Restaurants in Cambridge
At any given time, a young crowd of students and locals can be found lounging in armchairs, armed with laptops and java, at this Harvard Square cafe.
Housed in a nondescript brick building in Central Square, Green Street first opened during the Great Depression and holds Cambridge’s longest-standing liquor license.
Pushing the boundaries of fusion cuisine, chef Paul O’Connell seamlessly blends French and Cuban flavors at Chez Henri, located near Harvard Square. Behind the bright red façade, the interior has an upscale, urban vibe with dark wood floors, dim lighting, and frosted glass panels.
Even Boston’s Brahmins go bonkers for this homey neighborhood joint where chef Barry Maiden marries greenmarket sensibility to down-home Appalachian flavors. Haute-cuisine– trained Maiden is an ace with cornmeal-battered oysters and Bourbon-braised pork shoulder.
Originally established as a bar in 1955, Casablanca has long been a gathering spot for locals, particularly Harvard students and the neighborhood’s literary set.
A kitschy remix of a shoreside seafood joint, takes fish and chips, fried clam rolls, and corn dogs to unexpected heights.
A short walk from Central Square, Craigie on Main serves French-American cuisine with a focus on local ingredients and nose-to-tail cooking.
Middle Eastern flavors are the focus of this West Cambridge bakery and café, which specializes in pastries and mezze, or savory small plates. Sofra also sells stuffed flatbreads, shawarma wraps, and several breakfast items including olive oil granola and spiced Persian donuts.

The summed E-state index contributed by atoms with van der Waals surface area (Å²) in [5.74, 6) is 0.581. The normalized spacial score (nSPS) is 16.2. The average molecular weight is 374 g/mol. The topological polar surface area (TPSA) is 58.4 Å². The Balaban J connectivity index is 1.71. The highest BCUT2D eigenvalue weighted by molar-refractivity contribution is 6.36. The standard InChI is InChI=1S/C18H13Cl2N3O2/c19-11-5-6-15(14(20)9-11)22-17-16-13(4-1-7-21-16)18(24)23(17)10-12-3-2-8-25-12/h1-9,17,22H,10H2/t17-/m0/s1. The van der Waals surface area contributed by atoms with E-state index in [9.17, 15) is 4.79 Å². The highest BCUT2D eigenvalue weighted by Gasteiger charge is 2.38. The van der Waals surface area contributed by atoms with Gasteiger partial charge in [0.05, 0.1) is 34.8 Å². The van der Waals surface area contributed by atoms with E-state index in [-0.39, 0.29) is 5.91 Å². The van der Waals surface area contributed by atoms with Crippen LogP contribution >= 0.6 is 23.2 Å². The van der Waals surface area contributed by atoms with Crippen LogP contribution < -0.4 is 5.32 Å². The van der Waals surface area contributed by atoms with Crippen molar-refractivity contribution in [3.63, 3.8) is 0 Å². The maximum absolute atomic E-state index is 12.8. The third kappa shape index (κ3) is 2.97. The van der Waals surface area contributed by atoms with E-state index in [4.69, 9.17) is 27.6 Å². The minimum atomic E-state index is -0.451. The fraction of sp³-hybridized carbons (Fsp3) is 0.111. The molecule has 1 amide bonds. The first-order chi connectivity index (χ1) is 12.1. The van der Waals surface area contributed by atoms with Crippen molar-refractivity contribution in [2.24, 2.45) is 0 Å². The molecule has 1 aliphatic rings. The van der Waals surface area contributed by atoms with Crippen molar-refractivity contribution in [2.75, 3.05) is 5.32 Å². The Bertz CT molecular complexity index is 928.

Salts, located in Cambridge along the edge of the MIT campus, offers French-inspired American cuisine under the supervision of co-owners Gabriel Bremer and Analia Verolo, who proudly note on their menu that much of the produce comes from their own farm in New Hampshire.
Located in the Charles Hotel in Harvard Square, Rialto showcases the regionally inspired Italian cuisine of James Beard Award-winning chef Jody Adams.
The vibe at this always-packed Cambridge spot is boisterous and casual, but there’s serious food—and an ambitious mix of cuisines—being served up here.
Located in the Garage, a small Harvard Square mall, this quick-service eatery is known for its authentic and affordable Vietnamese cuisine. The dining area is a simple, no-frills space, although it does have ample seating and funnel-shaped lanterns hanging from the ceiling.
Hunting for the entrance to this unpretentious French restaurant—it’s hidden in the basement of an apartment building, a 10-minute walk from Harvard Square—is part of the fun. Once you've taken a seat among the red banquettes and vintage French posters, though, the real delight begins.